A Family Intervention to
Prevent Child Maltreatment
Funding period: September 1, 2008–August 31, 2011
Principal Investigator: Dr. Elizabeth Stormshak
Co-Investigators: Dr. Thomas Dishion, Dr. Kate Kavanagh
Funded by: Centers for Disease Control
This research is testing the implementation effectiveness of the Family Check-Up (FCU), an ecologically based and empirically validated family-centered intervention designed to reduce problem behavior and coercive family interactions, and prevent child maltreatment. A particular aim of this study is to increase the potential for therapists to focus on family management skills known to increase successful child adjustment and to decrease the coercive family processes associated with child maltreatment.
The FCU is built upon the social interaction learning theory (SIL) in which effective parenting skills are delineated as managing contingencies within the social environment to promote healthy child development. It promotes healthy child development by enhancing effective parenting and reducing parenting strategies associated with violence and aggression. The Child and Family Center has refined the model by integrating findings from its developmental research and redesigning the model for community-based implementation.
This research is a collaborative effort with four major mental health providers in a metropolitan community. It aims to improve the effectiveness of services for families at risk for child maltreatment by using an adapted version of the FCU model. The goal is to recruit 120 families with youth ages 10–15 to be randomly assigned to receive either our FCU model of intervention or treatment as usual through the community mental health centers.
Specific aims of the program are:
- Develop an implementation support system for the FCU model that meets the needs of real-world community health agency therapists working with families and youth at risk for child maltreatment.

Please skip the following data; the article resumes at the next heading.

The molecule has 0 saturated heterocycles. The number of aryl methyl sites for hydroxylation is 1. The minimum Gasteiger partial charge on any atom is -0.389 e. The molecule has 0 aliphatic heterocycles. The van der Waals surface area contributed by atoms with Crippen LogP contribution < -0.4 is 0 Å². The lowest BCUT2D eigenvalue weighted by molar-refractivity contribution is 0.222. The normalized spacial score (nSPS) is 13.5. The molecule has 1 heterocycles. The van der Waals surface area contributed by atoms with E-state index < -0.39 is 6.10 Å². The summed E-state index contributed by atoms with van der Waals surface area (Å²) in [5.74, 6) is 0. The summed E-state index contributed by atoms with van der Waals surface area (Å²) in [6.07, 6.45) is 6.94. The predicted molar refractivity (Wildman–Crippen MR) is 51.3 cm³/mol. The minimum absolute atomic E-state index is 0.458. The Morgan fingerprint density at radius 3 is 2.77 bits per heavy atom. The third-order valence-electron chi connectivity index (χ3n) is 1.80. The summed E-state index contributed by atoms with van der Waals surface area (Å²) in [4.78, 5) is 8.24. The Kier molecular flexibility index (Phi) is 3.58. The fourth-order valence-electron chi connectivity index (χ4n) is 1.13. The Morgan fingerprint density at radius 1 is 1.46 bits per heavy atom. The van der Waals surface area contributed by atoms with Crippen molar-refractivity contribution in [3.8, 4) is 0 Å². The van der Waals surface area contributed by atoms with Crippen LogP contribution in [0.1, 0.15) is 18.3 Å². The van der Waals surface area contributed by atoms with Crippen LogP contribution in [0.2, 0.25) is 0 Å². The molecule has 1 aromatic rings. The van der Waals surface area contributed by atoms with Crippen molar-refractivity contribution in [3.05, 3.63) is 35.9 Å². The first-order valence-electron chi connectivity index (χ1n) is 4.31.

- Assess the impact of the FCU program on parenting practices, family management skills, prevention of child maltreatment and family violence, and youth problem behavior and mental health.
- Evaluate the impact of the FCU factors such as successful therapist training and uptake of the model, interventionist fidelity, family enrollment and retention in the program, and cost effectiveness.
For more information: Dr Beth Stormshak, email@example.com, 541-346-4805
2010: To address setbacks caused by extensive staff turnover at the participating community mental health agencies, several new therapists were recruited and trained. During the year, 63 families were recruited for the study, and DVD recordings were completed of 288 therapy sessions, 177 sets of treatment progress reports for families, and therapist session reports.
2009: First-year activities included recruitment, training, and refinement of the research protocol. The CFC family assessment, including questionnaires and video observation, was adapted to better fit within the constraints of community mental health practices, while still providing empirically supported data. Sixteen therapists from the participating agencies were recruited and randomly assigned to either the intervention or control condition, and they participated in four days of training in the CFC intervention model.